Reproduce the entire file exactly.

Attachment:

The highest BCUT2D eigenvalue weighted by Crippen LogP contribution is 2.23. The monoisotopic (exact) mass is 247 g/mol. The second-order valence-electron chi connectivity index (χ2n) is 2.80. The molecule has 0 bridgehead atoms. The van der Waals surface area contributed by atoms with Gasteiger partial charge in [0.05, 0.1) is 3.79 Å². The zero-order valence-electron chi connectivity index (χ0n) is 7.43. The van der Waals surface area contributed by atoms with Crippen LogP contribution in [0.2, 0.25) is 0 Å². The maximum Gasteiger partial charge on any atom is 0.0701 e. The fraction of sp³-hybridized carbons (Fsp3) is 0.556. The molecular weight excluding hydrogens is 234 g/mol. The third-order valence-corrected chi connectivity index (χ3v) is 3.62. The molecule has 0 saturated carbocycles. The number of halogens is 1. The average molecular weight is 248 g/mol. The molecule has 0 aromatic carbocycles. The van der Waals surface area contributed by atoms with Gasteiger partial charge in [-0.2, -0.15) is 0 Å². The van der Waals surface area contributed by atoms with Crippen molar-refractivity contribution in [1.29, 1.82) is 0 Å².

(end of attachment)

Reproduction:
The highest BCUT2D eigenvalue weighted by Crippen LogP contribution is 2.23. The monoisotopic (exact) mass is 247 g/mol. The second-order valence-electron chi connectivity index (χ2n) is 2.80. The molecule has 0 bridgehead atoms. The van der Waals surface area contributed by atoms with Gasteiger partial charge in [0.05, 0.1) is 3.79 Å². The zero-order valence-electron chi connectivity index (χ0n) is 7.43. The van der Waals surface area contributed by atoms with Crippen LogP contribution in [0.2, 0.25) is 0 Å². The maximum Gasteiger partial charge on any atom is 0.0701 e. The fraction of sp³-hybridized carbons (Fsp3) is 0.556. The molecular weight excluding hydrogens is 234 g/mol. The third-order valence-corrected chi connectivity index (χ3v) is 3.62. The molecule has 0 saturated carbocycles. The number of halogens is 1. The average molecular weight is 248 g/mol. The molecule has 0 aromatic carbocycles. The van der Waals surface area contributed by atoms with Gasteiger partial charge in [-0.2, -0.15) is 0 Å². The van der Waals surface area contributed by atoms with Crippen molar-refractivity contribution in [1.29, 1.82) is 0 Å².